The weakness of the Philippine claim is underscored by a US State Department statement made in response to a French foreign ministry inquiry in the 1930s that the jurisdiction of the Philippines ends at the water’s edge in its main archipelago and does not extend into the South China Sea, let alone the Spratlys. The Philippines had further arguedthat, after Japan’s defeat in 1945, the islands became terra nullius and could be made the subject of occupation, which the Philippines attempted, like Japan did before. This argument presupposes that Japan had acquired the title, which extinguished the earlier Chinese title, an argument rejected by the UK Foreign Office.
Further, it ignores four key facts:
First, centuries of seasonal occupation by Chinese fishermen. According to US sources, China’s claims date back to the 15th century, not merely through maps but because the islands have been visited annually since time immemorial by Chinese fishermen collecting sea cucumber and turtle.
Second, the Allies’ position made in the Cairo Declaration in 1943 that all Japanese-occupied Chinese territory be returned to China upon the defeat of Japan.
Third, nationalist China’s recovery of the Spratlys in 1946, in particular Itu Aba, then renamed Taiping Island.
Fourth, consistent US State Department conduct through till at least 1960 in seeking permission from nationalist China for US warships to visit the Spratlys, including the submission of names of senior visiting personnel. Little surprise, then, the UK Foreign Office’s conclusion on the issue of sovereignty over the Spratlys that “China is left cantering past the winning post”.
The above illustrates a basic truism of international relations, namely, that sovereignty issues freighted with historical baggage and political sensitivity cannot be properly resolved by arbitrators, no matter how experienced or expert, but must be addressed by diplomatic settlement – this time by tying up all the loose ends left unresolved at the San Francisco peace conference, where in 1951 Japan relinquished all claims to the South China Sea including the Paracels and the Spratlys, but left unnamed the country to which such islands reverted. The existence of such loose ends is unsurprising since, with the inception of the cold war and the Korean war, the People’s Republic of China was pointedly not invited to San Francisco. In other words, the present conundrum cries out for a resolution – with the obvious and essential participation of China.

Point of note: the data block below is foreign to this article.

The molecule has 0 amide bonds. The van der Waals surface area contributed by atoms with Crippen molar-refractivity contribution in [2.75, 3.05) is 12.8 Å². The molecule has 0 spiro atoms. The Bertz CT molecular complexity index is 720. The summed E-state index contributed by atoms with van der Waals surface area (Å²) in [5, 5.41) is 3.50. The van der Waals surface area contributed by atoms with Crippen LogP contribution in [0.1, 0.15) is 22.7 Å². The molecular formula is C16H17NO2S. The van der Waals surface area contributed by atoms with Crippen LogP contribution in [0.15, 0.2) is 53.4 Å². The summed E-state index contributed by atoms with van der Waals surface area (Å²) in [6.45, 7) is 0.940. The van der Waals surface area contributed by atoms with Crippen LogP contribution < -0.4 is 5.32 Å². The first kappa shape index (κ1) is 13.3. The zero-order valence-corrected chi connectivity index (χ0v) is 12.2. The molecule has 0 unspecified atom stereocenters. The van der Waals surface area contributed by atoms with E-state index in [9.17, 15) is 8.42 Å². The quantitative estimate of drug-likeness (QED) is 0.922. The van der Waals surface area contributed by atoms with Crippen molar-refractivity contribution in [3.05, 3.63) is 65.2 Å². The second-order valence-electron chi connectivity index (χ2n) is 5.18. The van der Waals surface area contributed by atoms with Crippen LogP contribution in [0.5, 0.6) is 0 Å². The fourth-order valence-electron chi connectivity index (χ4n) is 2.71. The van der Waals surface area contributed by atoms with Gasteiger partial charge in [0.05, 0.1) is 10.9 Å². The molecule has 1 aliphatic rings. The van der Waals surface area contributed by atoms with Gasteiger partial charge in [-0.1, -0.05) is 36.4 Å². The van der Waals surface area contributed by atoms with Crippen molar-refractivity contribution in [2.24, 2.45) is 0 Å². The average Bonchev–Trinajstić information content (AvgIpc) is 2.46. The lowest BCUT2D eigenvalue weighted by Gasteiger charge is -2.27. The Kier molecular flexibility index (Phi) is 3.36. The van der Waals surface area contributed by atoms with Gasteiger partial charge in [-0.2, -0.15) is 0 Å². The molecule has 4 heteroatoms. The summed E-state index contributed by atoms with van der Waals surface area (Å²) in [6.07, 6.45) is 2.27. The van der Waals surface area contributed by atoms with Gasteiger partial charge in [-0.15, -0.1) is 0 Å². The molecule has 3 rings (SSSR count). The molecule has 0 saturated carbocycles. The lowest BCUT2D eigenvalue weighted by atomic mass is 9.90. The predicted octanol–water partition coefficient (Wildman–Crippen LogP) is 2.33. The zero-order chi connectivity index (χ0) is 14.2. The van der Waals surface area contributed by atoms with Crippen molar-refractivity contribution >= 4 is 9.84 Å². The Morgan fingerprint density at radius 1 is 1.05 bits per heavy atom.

Rather than be confronted by a rising China labouring under the neuralgia of victimhood and condemned to a replay of the Wilhelmine tragedy, the family of nations, more particularly the US and China, should rise above the fray to resolve the issues of the Western Pacific, specifically those of the South and the East China seas, by comprehensive settlement, thereby converting crisis into historic opportunity.
Daniel R. Fung is president of the International Law Association, Hong Kong Chapter, and founding president of the Asia-Pacific Institute of International Law